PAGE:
I am amazed that there are still claims floating around like from Tyler Cowen that monetary policy doesn’t impact RGDP when we have the formula of exchange, MV=PY. I think I might agree that monetary policy doesn’t impact RGDP in the long run, as long as whatever happened to M on a one time basis that caused an impact to Y doesn’t persist on a more than short run basis. It just seems to me that persistent mismanagement of M would have persistent impacts to Y, and of course, P.

People point at QE 3 and say well, M is at least x3 larger than it was two years ago, but we don’t have an equal effect on P and Y. Sure. But M assumes M, not maybe M or partial M as such that happens with IoER or perhaps other elements of policy that prevent M that exists from meaning M that have yet to be discovered. At least I am aware of the planned reverse repo that will occur starting late this month. But that is only one element of which I am aware. I wouldn’t be surprised to find other things the committee has implemented in order to control a potential inflation problem that we do not have, that prevent M in existence from boosting P and Y. All of it counterproductive to QE.

Then there is the expectations channel that, given all of the hawkish anxiety about unwinding the mass of base leaves the impression that M doesn’t really mean M, but something less than that. How much of that M means M remains in question. And so, ongoing mismanagement of M is readily apparent as evidenced by the confusion and obfuscation surrounding what part of M in existence means M for purposes of MV=PY.

This isn’t rocket science. If they “print up” a bunch of M and put it in a vault instead of allowing it to circulate, it doesn’t come into play for purposes of MV=PY. If they “print up” a bunch of M and put it in a vault, it doesn’t impact P or Y. If they “print up” a bunch of M and put it in a vault when P and Y need more M to put them back on course of where they should be (trend NGDP) it would be, or at least should be, considered mismanagement of M with at least a longer than short run impact on Y. No?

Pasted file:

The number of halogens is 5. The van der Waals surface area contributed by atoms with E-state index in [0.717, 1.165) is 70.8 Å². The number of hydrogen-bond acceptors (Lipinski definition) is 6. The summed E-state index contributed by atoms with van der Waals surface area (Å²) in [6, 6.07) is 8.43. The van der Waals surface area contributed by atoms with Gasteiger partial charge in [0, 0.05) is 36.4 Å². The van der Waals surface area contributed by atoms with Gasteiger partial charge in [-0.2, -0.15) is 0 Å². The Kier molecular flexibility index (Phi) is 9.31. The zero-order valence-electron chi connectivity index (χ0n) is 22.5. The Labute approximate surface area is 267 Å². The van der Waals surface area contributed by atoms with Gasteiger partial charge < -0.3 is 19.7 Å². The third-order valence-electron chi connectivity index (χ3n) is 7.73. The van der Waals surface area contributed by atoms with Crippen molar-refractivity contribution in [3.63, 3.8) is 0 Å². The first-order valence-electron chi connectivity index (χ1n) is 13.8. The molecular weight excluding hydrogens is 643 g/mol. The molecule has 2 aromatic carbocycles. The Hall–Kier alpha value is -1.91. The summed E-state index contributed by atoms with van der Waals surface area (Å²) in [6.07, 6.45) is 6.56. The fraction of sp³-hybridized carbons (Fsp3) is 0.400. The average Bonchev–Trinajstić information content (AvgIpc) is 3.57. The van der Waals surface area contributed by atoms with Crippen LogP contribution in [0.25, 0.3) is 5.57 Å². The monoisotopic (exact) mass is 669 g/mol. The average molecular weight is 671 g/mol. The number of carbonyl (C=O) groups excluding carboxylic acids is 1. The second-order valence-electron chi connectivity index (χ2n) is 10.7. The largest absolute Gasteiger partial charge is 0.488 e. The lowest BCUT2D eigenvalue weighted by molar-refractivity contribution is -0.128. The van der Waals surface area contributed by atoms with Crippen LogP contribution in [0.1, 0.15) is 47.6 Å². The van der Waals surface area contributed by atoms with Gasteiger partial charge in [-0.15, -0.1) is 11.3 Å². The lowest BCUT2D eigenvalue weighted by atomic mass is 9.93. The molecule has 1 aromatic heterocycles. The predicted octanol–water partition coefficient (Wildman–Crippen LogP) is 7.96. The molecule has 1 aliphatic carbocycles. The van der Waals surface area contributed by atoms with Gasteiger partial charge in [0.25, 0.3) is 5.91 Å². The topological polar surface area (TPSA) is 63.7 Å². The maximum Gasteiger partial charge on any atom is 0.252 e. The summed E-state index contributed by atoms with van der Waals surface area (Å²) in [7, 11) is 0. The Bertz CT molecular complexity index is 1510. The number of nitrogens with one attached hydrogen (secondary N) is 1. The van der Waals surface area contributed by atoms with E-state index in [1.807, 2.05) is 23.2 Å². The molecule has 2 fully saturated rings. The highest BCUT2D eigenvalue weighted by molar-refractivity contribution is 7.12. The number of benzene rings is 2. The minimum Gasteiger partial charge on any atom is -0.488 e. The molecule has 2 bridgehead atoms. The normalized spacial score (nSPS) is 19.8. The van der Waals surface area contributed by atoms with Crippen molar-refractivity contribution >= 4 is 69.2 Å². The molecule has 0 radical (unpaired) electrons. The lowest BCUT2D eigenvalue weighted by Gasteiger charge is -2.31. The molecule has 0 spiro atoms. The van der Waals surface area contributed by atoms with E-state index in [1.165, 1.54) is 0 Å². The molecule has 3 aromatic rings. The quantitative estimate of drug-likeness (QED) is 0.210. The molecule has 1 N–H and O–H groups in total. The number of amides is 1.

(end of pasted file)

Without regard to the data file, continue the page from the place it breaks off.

If they destroy a bunch of M as P is impacted by a negative supply shock, what happens to Y? If M stays flat as P is impacted by a negative oil shock, what happens to Y? If V decreases and M stays flat as P is impacted by a negative oil shock, what happens to Y? What happens to P and Y in any of afore mentioned scenarios that impacts expectations of Y?

Scott Sumner has a great response to Tyler Cowen. I liked it, especially the use of the AS/AD model, but found it a little confusing. Though, I’m aware it wasn’t meant for consumption by people like me. But I think if Tyler Cowen has a bone to pick with MV=PY he should do that in a professional manner rather than disguising intellectual dishonesty as an insult to market monetarism.

And of course I am aware that there is a fowl political wind blowing as of late, that of hawkishness for the sake of hawkishness, people who believe MV=PY can be refuted just by denying its validity. As far as I can tell, with growth in P being very sluggish as far market forecasts are concerned, there is no practical purpose for hawks in this period of history, and they should become extinct. If they don’t as they should, it won’t end well.

I’ve spent enough time on this already, at least two years here on my own blog and two years prior to that blogging on a conservative site to know I am helpless to do anything about it; and all I can say is good luck with that. Mr. Cowen may be popular now, saying what people want to hear, but it will come back later to haunt him.